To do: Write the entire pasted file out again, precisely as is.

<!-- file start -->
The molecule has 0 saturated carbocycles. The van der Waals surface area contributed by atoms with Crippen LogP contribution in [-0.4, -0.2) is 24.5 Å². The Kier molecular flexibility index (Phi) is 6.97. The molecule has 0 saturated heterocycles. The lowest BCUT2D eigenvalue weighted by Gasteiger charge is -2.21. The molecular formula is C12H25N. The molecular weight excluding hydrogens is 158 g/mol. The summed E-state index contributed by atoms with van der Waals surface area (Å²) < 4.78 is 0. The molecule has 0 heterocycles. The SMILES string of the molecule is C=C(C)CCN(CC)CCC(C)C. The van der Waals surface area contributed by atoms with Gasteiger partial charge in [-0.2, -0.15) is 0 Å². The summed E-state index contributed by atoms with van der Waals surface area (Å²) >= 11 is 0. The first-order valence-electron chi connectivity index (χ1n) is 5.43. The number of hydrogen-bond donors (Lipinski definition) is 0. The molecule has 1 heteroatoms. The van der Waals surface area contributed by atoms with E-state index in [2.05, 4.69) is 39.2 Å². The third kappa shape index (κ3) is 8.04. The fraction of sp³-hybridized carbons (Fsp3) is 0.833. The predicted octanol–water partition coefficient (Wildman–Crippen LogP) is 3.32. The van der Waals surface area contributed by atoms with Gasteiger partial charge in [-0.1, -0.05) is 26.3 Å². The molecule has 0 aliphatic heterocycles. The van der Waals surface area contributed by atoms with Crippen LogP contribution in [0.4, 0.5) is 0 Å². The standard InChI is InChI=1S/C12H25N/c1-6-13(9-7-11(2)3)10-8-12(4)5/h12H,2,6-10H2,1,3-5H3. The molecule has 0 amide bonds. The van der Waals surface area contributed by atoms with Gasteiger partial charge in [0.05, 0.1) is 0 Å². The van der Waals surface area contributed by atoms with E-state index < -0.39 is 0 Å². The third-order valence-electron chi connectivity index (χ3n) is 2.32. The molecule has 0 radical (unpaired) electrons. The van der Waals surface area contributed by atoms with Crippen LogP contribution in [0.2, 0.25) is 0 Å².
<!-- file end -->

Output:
The molecule has 0 saturated carbocycles. The van der Waals surface area contributed by atoms with Crippen LogP contribution in [-0.4, -0.2) is 24.5 Å². The Kier molecular flexibility index (Phi) is 6.97. The molecule has 0 saturated heterocycles. The lowest BCUT2D eigenvalue weighted by Gasteiger charge is -2.21. The molecular formula is C12H25N. The molecular weight excluding hydrogens is 158 g/mol. The summed E-state index contributed by atoms with van der Waals surface area (Å²) < 4.78 is 0. The molecule has 0 heterocycles. The SMILES string of the molecule is C=C(C)CCN(CC)CCC(C)C. The van der Waals surface area contributed by atoms with Gasteiger partial charge in [-0.2, -0.15) is 0 Å². The summed E-state index contributed by atoms with van der Waals surface area (Å²) >= 11 is 0. The first-order valence-electron chi connectivity index (χ1n) is 5.43. The number of hydrogen-bond donors (Lipinski definition) is 0. The molecule has 1 heteroatoms. The van der Waals surface area contributed by atoms with E-state index in [2.05, 4.69) is 39.2 Å². The third kappa shape index (κ3) is 8.04. The fraction of sp³-hybridized carbons (Fsp3) is 0.833. The predicted octanol–water partition coefficient (Wildman–Crippen LogP) is 3.32. The van der Waals surface area contributed by atoms with Gasteiger partial charge in [-0.1, -0.05) is 26.3 Å². The molecule has 0 aliphatic heterocycles. The van der Waals surface area contributed by atoms with Crippen LogP contribution in [0.4, 0.5) is 0 Å². The standard InChI is InChI=1S/C12H25N/c1-6-13(9-7-11(2)3)10-8-12(4)5/h12H,2,6-10H2,1,3-5H3. The molecule has 0 amide bonds. The van der Waals surface area contributed by atoms with Gasteiger partial charge in [0.05, 0.1) is 0 Å². The van der Waals surface area contributed by atoms with E-state index < -0.39 is 0 Å². The third-order valence-electron chi connectivity index (χ3n) is 2.32. The molecule has 0 radical (unpaired) electrons. The van der Waals surface area contributed by atoms with Crippen LogP contribution in [0.2, 0.25) is 0 Å².